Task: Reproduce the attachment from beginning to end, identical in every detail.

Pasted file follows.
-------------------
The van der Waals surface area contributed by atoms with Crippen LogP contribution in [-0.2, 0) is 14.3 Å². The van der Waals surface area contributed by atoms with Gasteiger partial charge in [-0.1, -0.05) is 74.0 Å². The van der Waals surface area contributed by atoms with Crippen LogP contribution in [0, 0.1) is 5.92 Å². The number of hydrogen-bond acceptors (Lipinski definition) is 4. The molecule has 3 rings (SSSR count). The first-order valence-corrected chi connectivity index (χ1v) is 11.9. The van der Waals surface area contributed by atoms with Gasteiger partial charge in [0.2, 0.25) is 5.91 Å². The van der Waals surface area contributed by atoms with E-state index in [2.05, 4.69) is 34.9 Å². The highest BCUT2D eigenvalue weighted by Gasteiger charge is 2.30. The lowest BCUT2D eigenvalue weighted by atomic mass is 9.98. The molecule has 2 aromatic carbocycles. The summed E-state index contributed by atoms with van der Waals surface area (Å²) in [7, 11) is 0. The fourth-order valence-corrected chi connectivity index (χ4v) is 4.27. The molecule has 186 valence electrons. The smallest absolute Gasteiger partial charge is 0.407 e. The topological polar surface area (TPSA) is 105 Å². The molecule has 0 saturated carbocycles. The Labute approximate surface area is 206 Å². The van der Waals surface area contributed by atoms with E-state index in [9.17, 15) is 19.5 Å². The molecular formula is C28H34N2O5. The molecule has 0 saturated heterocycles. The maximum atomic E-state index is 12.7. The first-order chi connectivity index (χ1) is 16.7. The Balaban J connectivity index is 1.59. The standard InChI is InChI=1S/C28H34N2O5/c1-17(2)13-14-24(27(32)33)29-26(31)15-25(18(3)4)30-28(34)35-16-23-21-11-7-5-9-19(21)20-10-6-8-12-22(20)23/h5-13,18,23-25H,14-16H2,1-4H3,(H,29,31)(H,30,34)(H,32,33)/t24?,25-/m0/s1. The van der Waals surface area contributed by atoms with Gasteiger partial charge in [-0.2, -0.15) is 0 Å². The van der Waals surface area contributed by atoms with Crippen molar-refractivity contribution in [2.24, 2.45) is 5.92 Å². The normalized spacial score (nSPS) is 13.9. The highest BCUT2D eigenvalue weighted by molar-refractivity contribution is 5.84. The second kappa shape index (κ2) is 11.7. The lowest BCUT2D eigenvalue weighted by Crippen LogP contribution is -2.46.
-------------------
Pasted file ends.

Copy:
The van der Waals surface area contributed by atoms with Crippen LogP contribution in [-0.2, 0) is 14.3 Å². The van der Waals surface area contributed by atoms with Gasteiger partial charge in [-0.1, -0.05) is 74.0 Å². The van der Waals surface area contributed by atoms with Crippen LogP contribution in [0, 0.1) is 5.92 Å². The number of hydrogen-bond acceptors (Lipinski definition) is 4. The molecule has 3 rings (SSSR count). The first-order valence-corrected chi connectivity index (χ1v) is 11.9. The van der Waals surface area contributed by atoms with Gasteiger partial charge in [0.2, 0.25) is 5.91 Å². The van der Waals surface area contributed by atoms with E-state index in [2.05, 4.69) is 34.9 Å². The highest BCUT2D eigenvalue weighted by Gasteiger charge is 2.30. The lowest BCUT2D eigenvalue weighted by atomic mass is 9.98. The molecule has 2 aromatic carbocycles. The summed E-state index contributed by atoms with van der Waals surface area (Å²) in [7, 11) is 0. The fourth-order valence-corrected chi connectivity index (χ4v) is 4.27. The molecule has 186 valence electrons. The smallest absolute Gasteiger partial charge is 0.407 e. The topological polar surface area (TPSA) is 105 Å². The molecule has 0 saturated carbocycles. The Labute approximate surface area is 206 Å². The van der Waals surface area contributed by atoms with E-state index in [9.17, 15) is 19.5 Å². The molecular formula is C28H34N2O5. The molecule has 0 saturated heterocycles. The maximum atomic E-state index is 12.7. The first-order chi connectivity index (χ1) is 16.7. The Balaban J connectivity index is 1.59. The standard InChI is InChI=1S/C28H34N2O5/c1-17(2)13-14-24(27(32)33)29-26(31)15-25(18(3)4)30-28(34)35-16-23-21-11-7-5-9-19(21)20-10-6-8-12-22(20)23/h5-13,18,23-25H,14-16H2,1-4H3,(H,29,31)(H,30,34)(H,32,33)/t24?,25-/m0/s1. The van der Waals surface area contributed by atoms with Gasteiger partial charge in [-0.2, -0.15) is 0 Å². The van der Waals surface area contributed by atoms with Crippen molar-refractivity contribution in [2.24, 2.45) is 5.92 Å². The normalized spacial score (nSPS) is 13.9. The highest BCUT2D eigenvalue weighted by molar-refractivity contribution is 5.84. The second kappa shape index (κ2) is 11.7. The lowest BCUT2D eigenvalue weighted by Crippen LogP contribution is -2.46.